Sense of scale
February 26, 2021

1 billion gallons of water & remembering a sense of scale

By Nick Radcliffe

Why should data or analytics leaders be interested in such a volume of water or a sense of scale?

To answer that question, I am delighted to welcome a new guest blogger to our fold. Dr Nick Radcliffe is a very suitable new addition during a month when we are thinking about Statistics. Nick is a specialist in analytical customer retention, cross-selling & targeting using uplift modelling and other state-of-the-art data science.

Nick’s expertise straddles both academia & business. He is a visiting professor of Maths at the University of Edinburgh, as well as CEO of Stochastic Solutions & Data Lead for the Global Open Finance Centre of Excellence. In this first post, he addresses the mundane data-to-day challenge of retaining a sense of scale when we hear big numbers.

A big number grabs your attention (1 billion)

A friend mentioned that the diving events during the last (Glasgow) Commonwealth games were actually held at Edinburgh’s Commonwealth Pool. The image above is a screenshot from Glasgow 2014, which you can still find as a claim online.

But what’s this “1 billion gallons of water”? Surely that can’t be the amount of water in the pool, can it? I mean, that’s obviously wrong. Isn’t it? It is obviously wrong. But let’s just double-check.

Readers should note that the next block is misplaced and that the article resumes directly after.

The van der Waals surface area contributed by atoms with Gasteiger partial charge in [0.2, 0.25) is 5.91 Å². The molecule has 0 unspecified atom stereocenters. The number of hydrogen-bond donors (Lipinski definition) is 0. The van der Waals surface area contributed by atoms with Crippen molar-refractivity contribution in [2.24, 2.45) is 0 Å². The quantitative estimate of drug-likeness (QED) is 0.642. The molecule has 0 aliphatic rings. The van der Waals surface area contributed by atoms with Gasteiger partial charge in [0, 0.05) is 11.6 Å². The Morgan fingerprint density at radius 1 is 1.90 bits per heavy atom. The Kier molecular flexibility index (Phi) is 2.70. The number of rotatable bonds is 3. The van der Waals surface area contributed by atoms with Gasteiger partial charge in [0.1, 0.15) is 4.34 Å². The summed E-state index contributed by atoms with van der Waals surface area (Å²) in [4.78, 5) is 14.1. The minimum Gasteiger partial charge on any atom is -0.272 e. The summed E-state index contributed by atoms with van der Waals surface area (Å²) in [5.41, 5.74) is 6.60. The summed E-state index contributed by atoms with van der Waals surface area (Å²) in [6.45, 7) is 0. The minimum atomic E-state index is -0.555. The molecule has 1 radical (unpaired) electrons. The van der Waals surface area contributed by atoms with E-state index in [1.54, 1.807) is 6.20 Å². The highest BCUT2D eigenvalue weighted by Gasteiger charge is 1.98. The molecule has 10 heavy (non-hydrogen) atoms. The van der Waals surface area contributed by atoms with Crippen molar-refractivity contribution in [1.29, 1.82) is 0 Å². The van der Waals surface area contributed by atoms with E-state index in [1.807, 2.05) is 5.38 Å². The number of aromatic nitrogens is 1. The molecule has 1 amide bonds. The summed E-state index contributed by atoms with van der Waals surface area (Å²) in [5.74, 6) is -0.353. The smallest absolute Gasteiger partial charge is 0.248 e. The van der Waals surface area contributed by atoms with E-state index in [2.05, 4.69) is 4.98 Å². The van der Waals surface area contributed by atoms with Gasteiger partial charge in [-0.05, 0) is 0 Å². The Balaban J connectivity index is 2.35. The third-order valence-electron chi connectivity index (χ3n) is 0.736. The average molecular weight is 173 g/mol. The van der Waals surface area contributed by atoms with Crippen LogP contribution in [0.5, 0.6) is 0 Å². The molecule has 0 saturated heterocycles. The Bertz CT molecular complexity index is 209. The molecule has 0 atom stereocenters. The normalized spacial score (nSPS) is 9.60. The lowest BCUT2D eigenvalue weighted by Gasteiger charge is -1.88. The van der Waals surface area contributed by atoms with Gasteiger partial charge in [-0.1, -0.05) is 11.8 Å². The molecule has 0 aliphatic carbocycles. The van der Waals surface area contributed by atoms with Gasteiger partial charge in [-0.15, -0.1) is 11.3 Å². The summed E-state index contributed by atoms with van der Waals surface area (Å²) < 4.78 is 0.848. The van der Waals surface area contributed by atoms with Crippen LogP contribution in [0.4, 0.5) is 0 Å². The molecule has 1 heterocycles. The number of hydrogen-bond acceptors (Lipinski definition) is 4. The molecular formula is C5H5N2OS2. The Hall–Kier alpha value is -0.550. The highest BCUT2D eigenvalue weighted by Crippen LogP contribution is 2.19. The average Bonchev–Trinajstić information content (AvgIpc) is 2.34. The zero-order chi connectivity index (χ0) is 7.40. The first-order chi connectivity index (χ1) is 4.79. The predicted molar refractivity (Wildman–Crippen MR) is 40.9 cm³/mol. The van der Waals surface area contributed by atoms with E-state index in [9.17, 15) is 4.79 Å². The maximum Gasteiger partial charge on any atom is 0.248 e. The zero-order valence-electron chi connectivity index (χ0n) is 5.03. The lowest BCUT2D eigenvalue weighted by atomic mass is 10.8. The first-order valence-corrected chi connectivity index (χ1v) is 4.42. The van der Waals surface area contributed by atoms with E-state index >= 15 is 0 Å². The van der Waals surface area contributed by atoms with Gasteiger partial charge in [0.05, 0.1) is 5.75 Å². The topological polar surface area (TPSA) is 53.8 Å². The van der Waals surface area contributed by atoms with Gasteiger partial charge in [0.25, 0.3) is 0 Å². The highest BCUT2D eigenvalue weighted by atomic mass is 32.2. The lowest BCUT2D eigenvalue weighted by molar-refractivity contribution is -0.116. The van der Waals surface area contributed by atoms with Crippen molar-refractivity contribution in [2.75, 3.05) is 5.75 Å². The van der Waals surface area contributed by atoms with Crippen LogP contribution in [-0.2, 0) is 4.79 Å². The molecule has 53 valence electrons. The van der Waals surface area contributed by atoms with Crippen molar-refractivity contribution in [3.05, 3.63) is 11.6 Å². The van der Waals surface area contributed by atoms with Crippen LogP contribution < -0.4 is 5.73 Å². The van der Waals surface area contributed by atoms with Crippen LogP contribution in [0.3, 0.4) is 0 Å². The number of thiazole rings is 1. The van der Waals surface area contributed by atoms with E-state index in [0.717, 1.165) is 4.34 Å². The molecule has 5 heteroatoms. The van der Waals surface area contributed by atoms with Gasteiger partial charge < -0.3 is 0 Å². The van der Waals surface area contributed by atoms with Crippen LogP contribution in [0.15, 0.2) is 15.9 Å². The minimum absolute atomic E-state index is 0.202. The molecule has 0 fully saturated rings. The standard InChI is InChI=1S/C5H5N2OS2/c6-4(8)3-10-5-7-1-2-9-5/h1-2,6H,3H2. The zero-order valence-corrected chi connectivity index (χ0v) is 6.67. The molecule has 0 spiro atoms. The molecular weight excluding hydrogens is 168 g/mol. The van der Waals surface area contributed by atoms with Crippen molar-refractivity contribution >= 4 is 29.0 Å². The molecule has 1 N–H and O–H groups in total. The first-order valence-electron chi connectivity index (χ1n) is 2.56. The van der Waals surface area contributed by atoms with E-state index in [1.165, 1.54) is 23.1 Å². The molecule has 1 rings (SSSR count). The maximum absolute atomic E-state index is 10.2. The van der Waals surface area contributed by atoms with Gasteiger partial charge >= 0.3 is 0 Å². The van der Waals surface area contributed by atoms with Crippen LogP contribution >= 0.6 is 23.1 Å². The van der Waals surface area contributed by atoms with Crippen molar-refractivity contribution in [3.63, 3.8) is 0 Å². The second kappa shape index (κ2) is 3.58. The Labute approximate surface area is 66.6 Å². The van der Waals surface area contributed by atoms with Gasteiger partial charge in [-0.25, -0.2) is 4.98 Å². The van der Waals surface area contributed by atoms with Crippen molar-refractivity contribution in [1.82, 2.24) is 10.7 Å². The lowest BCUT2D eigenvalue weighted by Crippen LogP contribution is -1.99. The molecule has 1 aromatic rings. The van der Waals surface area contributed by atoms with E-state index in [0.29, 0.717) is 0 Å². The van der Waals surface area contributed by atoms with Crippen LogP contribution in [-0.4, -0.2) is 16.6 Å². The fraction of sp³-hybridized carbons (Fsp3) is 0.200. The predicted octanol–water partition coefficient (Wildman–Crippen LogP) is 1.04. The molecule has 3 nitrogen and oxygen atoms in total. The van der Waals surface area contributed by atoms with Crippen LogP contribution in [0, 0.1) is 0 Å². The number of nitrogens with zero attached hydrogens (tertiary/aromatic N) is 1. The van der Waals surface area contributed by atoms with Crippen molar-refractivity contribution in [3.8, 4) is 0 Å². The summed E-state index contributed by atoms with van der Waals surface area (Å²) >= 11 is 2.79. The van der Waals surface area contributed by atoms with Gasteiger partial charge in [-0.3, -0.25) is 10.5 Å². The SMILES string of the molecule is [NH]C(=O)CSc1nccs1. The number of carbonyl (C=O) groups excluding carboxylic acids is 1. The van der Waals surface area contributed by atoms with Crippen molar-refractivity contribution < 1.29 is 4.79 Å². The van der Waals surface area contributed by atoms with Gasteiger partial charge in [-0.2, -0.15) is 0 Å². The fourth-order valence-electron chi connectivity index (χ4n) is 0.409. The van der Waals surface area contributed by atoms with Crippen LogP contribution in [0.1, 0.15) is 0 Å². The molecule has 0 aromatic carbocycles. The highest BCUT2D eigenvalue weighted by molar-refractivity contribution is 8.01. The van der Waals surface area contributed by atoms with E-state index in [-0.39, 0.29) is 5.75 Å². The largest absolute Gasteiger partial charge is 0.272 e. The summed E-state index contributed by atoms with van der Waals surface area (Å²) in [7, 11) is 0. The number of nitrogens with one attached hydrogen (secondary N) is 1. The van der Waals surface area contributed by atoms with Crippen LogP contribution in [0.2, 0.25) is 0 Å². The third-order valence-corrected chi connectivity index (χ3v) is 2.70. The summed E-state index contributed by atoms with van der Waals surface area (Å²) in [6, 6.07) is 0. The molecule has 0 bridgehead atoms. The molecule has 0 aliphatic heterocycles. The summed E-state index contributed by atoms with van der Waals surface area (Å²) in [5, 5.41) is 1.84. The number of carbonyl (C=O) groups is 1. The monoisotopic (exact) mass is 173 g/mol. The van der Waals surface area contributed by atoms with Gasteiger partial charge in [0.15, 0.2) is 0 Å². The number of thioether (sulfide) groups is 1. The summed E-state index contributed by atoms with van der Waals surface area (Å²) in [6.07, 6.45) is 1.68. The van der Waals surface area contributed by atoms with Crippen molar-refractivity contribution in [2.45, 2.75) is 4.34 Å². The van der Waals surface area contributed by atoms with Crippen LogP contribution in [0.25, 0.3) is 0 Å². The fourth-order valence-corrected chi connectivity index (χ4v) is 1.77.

A quick calculation to sense check

As we all know, an Olympic/Commonwealth pool is 50m by 25m. And the depth is something like 2m on average. So the volume is 50m x 25m x 2m = 2,500 cubic metres. That still doesn’t seem like it’s going to turn into a billion gallons, but let’s carry on. A cubic metre is 1,000 litres (a cube of side 10cm has a volume of 1 litre). So the pool has about 2.5 million litres of water. And a gallon is more than a litre. So QED.

Trying slightly harder (and still not looking anything up) a gallon is 8 pints and there are about 1.75 (imperial) pints in a litre (or about 2, if we only care about orders of magnitude). So we need to divide that 2.5 million litres by something between 4 and 5 (8/1.75 = 4.57) which will give us something a little over half a million gallons.

So there not only aren’t a billion litres of water in the pool: there aren’t even a million by my estimate. The claim is out by 3 orders of magnitude.

Now, of course, if you want to defend Glasgow 2014, they don’t actually say that the pool’s volume is a billion gallons. They just stick the phrase “1 billion gallons of water” under “Royal Commonwealth Pool”. Maybe it’s the amount of water the pool will use over its lifetime. Maybe it’s just an impressive amount of water. Who knows.

Why retaining a sense of scale matters for everyone

Why do I care? Only because I think it’s important people develop a good sense of scale and can spot when numbers are “obviously” wrong (even if sometimes “obviously” wrong numbers turn out to be correct). An excellent discipline that physicists are often taught is:

  • Guess
  • Estimate
  • Calculate

Meaning that whenever you’re calculating anything you should first guess the answer (literally, just guess).